Medical examiner testifies baby’s skull fracture not from accidental blow

Gabor Degre | BDN
Gabor Degre | BDN
Jessee Mackin, 36, of Millinocket in the courtroom at the Penobscot Judicial Center in Bangor on April 16, 2019. Mackin is charged with manslaughter in connection with the death of 6-month old Larry Earl Lord in May of 2015.
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Dr. Clare Bryce, former deputy medical examiner in Maine, said that it was an inflicted injury that caused the child’s death.
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The doctor who performed the autopsy on 6-month-old Larry Earl Lord testified Wednesday that the boy’s skull fracture to the back of his head was not the result of accidental blow or a previous injury.

Dr. Clare Bryce, former deputy medical examiner in Maine, said that it was an inflicted injury that caused the child’s death.

“This is the kind of complex fracture we most typically see in motor vehicle accidents or in a high fall,” the pathologist, who now works at Mount Sinai Hospital in New York City, said.

Bryce, who performed the autopsy on May 8, 2015, the day after the baby died at what is now Northern Light Eastern Maine Medical Center, took the stand on the second day of Jessee Mackin’s jury-waived trial at the Penobscot Judicial Center in Bangor.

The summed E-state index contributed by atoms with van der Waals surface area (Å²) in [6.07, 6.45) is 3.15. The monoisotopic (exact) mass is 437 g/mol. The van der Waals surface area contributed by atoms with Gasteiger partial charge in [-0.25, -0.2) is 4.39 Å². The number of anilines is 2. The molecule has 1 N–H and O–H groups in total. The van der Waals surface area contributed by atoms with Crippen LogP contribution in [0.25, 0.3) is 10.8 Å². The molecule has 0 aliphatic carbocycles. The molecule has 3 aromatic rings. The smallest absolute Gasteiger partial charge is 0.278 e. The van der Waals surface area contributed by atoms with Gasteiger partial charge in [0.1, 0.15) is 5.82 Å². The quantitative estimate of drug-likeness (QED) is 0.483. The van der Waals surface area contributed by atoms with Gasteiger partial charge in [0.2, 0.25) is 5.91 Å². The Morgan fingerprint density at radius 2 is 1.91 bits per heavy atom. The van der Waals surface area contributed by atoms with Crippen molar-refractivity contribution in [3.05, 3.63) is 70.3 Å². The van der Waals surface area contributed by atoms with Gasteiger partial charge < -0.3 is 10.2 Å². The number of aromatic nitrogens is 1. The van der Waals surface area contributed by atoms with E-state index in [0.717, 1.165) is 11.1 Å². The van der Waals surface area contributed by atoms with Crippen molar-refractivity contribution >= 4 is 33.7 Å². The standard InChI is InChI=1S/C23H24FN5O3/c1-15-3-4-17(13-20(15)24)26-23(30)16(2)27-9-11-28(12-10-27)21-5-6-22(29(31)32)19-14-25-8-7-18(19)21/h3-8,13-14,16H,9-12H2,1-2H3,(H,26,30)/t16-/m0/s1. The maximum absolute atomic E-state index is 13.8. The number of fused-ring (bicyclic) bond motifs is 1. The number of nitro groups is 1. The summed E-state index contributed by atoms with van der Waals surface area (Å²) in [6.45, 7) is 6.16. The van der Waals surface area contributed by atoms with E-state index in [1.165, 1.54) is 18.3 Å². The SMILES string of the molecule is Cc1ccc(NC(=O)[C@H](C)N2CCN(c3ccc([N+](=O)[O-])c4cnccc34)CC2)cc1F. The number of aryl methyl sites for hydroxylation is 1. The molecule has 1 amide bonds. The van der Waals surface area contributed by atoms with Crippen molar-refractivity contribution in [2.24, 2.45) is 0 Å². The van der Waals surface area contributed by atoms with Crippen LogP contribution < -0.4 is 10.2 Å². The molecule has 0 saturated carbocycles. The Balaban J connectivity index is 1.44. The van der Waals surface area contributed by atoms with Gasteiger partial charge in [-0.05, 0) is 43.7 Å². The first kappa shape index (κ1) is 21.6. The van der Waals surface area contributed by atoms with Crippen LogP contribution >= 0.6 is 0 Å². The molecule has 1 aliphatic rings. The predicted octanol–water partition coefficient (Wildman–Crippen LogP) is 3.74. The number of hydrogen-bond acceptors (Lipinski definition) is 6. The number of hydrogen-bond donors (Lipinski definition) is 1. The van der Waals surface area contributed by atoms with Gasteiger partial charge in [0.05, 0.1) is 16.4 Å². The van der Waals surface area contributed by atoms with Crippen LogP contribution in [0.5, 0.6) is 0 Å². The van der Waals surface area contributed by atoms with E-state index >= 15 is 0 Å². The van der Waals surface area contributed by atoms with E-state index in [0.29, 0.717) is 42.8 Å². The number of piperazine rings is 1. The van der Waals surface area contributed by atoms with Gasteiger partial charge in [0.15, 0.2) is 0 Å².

Mackin, 36, of Millinocket has pleaded not guilty to manslaughter. The baby was born Oct. 24, 2014, in Houlton to Anthony Lord and Jamie Clark.

Anthony Lord, 38, of Crystal is serving two life sentences at the Maine State Prison in Warren in connection with a two-county rampage in July 2015, two months after his son’s death. He was sentenced Aug. 8, 2017, after he pleaded guilty to murdering Kyle Hewitt, 22, of Benedicta and Kevin Tozier, 58, of Lee; shooting and wounding Kim Irish, 57, Clayton McCarthy, 57, and Carlton Eddy, 52, all of Benedicta; and assaulting Kary Mayo, 40, of Silver Ridge with a hammer.

At his sentencing, Lord blamed his actions on the loss of his son and his frustration over how long the investigation was taking. He was not allowed to attend Mackin’s trial, according to the attorney general’s office.

Dr. Sally Kirkpatrick, a neurologist at Pen Bay Hospital in Rockland, on Wednesday supported Bryce’s conclusions.

She testified that the skull fracture, because it impacted the boy’s brain stem, would have caused an immediate loss of consciousness and cessation of breathing.

That is what Mackin told Maine State Police detectives happened on May 5, 2015, when the boy suddenly stopped breathing without explanation. Audio recordings and a video reenactment with Mackin were played Wednesday for Superior Court Justice William Anderson.

Mackin, who is free on $25,000 cash bail, had been dating the baby’s mother for about two months when Larry died, according to the prosecution. The family had been displaced by a fire that destroyed their apartment eight days before the baby was injured.

The trial will resume Thursday with Clark expected to take the stand.

If convicted of manslaughter, Mackin faces up to 30 years in prison and a fine of up to $50,000.

 



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